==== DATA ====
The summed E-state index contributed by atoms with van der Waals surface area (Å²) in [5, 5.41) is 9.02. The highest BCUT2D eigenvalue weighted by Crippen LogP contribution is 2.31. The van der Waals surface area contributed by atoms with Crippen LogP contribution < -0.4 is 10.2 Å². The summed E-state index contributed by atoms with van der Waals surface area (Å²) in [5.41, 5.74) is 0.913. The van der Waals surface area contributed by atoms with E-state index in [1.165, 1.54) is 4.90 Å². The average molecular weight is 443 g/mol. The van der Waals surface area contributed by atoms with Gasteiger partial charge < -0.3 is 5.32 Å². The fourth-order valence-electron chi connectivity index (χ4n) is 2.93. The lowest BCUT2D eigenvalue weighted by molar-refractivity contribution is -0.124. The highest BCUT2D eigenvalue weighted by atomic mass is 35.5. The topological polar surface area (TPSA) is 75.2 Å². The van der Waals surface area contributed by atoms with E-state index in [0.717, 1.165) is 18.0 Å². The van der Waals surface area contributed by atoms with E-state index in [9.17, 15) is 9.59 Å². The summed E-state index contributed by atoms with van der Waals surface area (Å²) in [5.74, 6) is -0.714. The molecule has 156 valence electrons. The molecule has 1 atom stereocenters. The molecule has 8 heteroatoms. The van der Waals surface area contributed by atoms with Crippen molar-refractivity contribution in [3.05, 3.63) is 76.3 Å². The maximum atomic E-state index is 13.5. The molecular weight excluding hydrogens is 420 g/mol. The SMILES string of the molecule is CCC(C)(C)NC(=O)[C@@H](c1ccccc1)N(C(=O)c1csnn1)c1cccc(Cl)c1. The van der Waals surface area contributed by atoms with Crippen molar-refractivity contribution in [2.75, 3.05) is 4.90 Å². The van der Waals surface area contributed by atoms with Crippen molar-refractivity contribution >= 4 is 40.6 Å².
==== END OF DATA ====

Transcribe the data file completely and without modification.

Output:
The summed E-state index contributed by atoms with van der Waals surface area (Å²) in [5, 5.41) is 9.02. The highest BCUT2D eigenvalue weighted by Crippen LogP contribution is 2.31. The van der Waals surface area contributed by atoms with Crippen LogP contribution < -0.4 is 10.2 Å². The summed E-state index contributed by atoms with van der Waals surface area (Å²) in [5.41, 5.74) is 0.913. The van der Waals surface area contributed by atoms with E-state index in [1.165, 1.54) is 4.90 Å². The average molecular weight is 443 g/mol. The van der Waals surface area contributed by atoms with Gasteiger partial charge < -0.3 is 5.32 Å². The fourth-order valence-electron chi connectivity index (χ4n) is 2.93. The lowest BCUT2D eigenvalue weighted by molar-refractivity contribution is -0.124. The highest BCUT2D eigenvalue weighted by atomic mass is 35.5. The topological polar surface area (TPSA) is 75.2 Å². The van der Waals surface area contributed by atoms with E-state index in [0.717, 1.165) is 18.0 Å². The van der Waals surface area contributed by atoms with E-state index in [9.17, 15) is 9.59 Å². The summed E-state index contributed by atoms with van der Waals surface area (Å²) in [5.74, 6) is -0.714. The molecule has 156 valence electrons. The molecule has 1 atom stereocenters. The molecule has 8 heteroatoms. The van der Waals surface area contributed by atoms with Crippen molar-refractivity contribution in [3.05, 3.63) is 76.3 Å². The maximum atomic E-state index is 13.5. The molecular weight excluding hydrogens is 420 g/mol. The SMILES string of the molecule is CCC(C)(C)NC(=O)[C@@H](c1ccccc1)N(C(=O)c1csnn1)c1cccc(Cl)c1. The van der Waals surface area contributed by atoms with Crippen molar-refractivity contribution in [2.75, 3.05) is 4.90 Å². The van der Waals surface area contributed by atoms with Crippen molar-refractivity contribution >= 4 is 40.6 Å².